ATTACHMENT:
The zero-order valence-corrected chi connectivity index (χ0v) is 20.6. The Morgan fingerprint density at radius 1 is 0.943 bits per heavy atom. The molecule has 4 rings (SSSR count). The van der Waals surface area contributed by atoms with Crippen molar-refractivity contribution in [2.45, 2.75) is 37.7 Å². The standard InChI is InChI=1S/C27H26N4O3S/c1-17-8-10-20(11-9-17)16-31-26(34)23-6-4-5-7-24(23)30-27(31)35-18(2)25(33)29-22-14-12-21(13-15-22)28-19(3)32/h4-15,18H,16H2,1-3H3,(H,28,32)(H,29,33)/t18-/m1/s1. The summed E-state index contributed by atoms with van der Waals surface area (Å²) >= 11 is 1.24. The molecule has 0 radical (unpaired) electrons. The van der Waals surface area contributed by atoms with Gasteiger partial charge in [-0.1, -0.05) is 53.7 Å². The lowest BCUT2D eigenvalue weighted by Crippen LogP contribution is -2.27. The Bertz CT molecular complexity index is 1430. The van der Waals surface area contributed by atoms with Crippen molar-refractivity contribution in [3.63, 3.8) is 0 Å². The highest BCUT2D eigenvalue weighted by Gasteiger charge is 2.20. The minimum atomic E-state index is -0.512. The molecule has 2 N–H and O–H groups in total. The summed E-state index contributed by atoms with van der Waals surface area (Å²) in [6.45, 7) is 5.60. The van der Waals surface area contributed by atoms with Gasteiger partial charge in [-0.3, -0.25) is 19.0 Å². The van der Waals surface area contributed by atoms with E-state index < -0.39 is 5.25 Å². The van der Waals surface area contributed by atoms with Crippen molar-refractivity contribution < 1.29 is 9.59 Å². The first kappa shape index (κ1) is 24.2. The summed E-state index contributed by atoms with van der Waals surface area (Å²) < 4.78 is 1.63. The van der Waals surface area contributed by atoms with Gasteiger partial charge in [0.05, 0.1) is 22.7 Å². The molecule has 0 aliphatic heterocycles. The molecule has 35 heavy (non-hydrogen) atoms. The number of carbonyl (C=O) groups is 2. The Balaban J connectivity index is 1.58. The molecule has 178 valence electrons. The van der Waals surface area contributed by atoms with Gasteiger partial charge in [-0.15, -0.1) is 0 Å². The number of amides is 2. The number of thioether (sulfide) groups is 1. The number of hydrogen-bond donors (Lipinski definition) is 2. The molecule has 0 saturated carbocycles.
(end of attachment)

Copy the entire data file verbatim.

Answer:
The zero-order valence-corrected chi connectivity index (χ0v) is 20.6. The Morgan fingerprint density at radius 1 is 0.943 bits per heavy atom. The molecule has 4 rings (SSSR count). The van der Waals surface area contributed by atoms with Crippen molar-refractivity contribution in [2.45, 2.75) is 37.7 Å². The standard InChI is InChI=1S/C27H26N4O3S/c1-17-8-10-20(11-9-17)16-31-26(34)23-6-4-5-7-24(23)30-27(31)35-18(2)25(33)29-22-14-12-21(13-15-22)28-19(3)32/h4-15,18H,16H2,1-3H3,(H,28,32)(H,29,33)/t18-/m1/s1. The summed E-state index contributed by atoms with van der Waals surface area (Å²) >= 11 is 1.24. The molecule has 0 radical (unpaired) electrons. The van der Waals surface area contributed by atoms with Gasteiger partial charge in [-0.1, -0.05) is 53.7 Å². The lowest BCUT2D eigenvalue weighted by Crippen LogP contribution is -2.27. The Bertz CT molecular complexity index is 1430. The van der Waals surface area contributed by atoms with Crippen molar-refractivity contribution in [3.63, 3.8) is 0 Å². The highest BCUT2D eigenvalue weighted by Gasteiger charge is 2.20. The minimum atomic E-state index is -0.512. The molecule has 2 N–H and O–H groups in total. The summed E-state index contributed by atoms with van der Waals surface area (Å²) in [6.45, 7) is 5.60. The van der Waals surface area contributed by atoms with Gasteiger partial charge in [-0.3, -0.25) is 19.0 Å². The van der Waals surface area contributed by atoms with E-state index < -0.39 is 5.25 Å². The van der Waals surface area contributed by atoms with Crippen molar-refractivity contribution < 1.29 is 9.59 Å². The first kappa shape index (κ1) is 24.2. The summed E-state index contributed by atoms with van der Waals surface area (Å²) < 4.78 is 1.63. The van der Waals surface area contributed by atoms with Gasteiger partial charge in [0.05, 0.1) is 22.7 Å². The molecule has 0 aliphatic heterocycles. The molecule has 35 heavy (non-hydrogen) atoms. The number of carbonyl (C=O) groups is 2. The Balaban J connectivity index is 1.58. The molecule has 178 valence electrons. The van der Waals surface area contributed by atoms with Gasteiger partial charge in [-0.15, -0.1) is 0 Å². The number of amides is 2. The number of thioether (sulfide) groups is 1. The number of hydrogen-bond donors (Lipinski definition) is 2. The molecule has 0 saturated carbocycles.